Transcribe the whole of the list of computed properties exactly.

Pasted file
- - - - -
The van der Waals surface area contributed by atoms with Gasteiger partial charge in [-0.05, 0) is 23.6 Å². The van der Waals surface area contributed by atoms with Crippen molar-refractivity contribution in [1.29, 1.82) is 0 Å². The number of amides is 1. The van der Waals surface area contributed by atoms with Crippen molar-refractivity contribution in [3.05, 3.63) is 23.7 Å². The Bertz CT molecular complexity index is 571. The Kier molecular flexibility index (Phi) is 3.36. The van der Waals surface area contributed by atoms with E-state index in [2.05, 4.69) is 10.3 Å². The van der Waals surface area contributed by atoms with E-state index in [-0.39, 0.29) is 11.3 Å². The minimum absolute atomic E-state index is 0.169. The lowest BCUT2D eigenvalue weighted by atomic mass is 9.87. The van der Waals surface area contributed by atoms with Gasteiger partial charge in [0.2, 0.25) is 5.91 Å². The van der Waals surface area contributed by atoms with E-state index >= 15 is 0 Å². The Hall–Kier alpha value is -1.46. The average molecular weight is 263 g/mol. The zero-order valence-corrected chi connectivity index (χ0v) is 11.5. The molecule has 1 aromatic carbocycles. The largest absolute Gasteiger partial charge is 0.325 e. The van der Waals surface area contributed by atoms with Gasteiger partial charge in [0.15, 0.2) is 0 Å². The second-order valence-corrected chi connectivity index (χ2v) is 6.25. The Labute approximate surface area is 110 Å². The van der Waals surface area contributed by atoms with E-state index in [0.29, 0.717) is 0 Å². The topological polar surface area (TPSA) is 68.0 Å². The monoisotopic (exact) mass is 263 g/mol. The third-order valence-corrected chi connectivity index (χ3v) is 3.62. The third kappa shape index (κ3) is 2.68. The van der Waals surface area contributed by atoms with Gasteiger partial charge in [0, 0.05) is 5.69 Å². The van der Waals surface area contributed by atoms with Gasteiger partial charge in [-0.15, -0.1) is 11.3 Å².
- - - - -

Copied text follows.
The van der Waals surface area contributed by atoms with Gasteiger partial charge in [-0.05, 0) is 23.6 Å². The van der Waals surface area contributed by atoms with Crippen molar-refractivity contribution in [1.29, 1.82) is 0 Å². The number of amides is 1. The van der Waals surface area contributed by atoms with Crippen molar-refractivity contribution in [3.05, 3.63) is 23.7 Å². The Bertz CT molecular complexity index is 571. The Kier molecular flexibility index (Phi) is 3.36. The van der Waals surface area contributed by atoms with E-state index in [2.05, 4.69) is 10.3 Å². The van der Waals surface area contributed by atoms with E-state index in [-0.39, 0.29) is 11.3 Å². The minimum absolute atomic E-state index is 0.169. The lowest BCUT2D eigenvalue weighted by atomic mass is 9.87. The van der Waals surface area contributed by atoms with Gasteiger partial charge in [0.2, 0.25) is 5.91 Å². The van der Waals surface area contributed by atoms with E-state index >= 15 is 0 Å². The Hall–Kier alpha value is -1.46. The average molecular weight is 263 g/mol. The zero-order valence-corrected chi connectivity index (χ0v) is 11.5. The molecule has 1 aromatic carbocycles. The largest absolute Gasteiger partial charge is 0.325 e. The van der Waals surface area contributed by atoms with Gasteiger partial charge in [0.15, 0.2) is 0 Å². The second-order valence-corrected chi connectivity index (χ2v) is 6.25. The Labute approximate surface area is 110 Å². The van der Waals surface area contributed by atoms with E-state index in [0.29, 0.717) is 0 Å². The topological polar surface area (TPSA) is 68.0 Å². The monoisotopic (exact) mass is 263 g/mol. The third-order valence-corrected chi connectivity index (χ3v) is 3.62. The third kappa shape index (κ3) is 2.68. The van der Waals surface area contributed by atoms with Gasteiger partial charge in [0, 0.05) is 5.69 Å². The van der Waals surface area contributed by atoms with Gasteiger partial charge in [-0.15, -0.1) is 11.3 Å².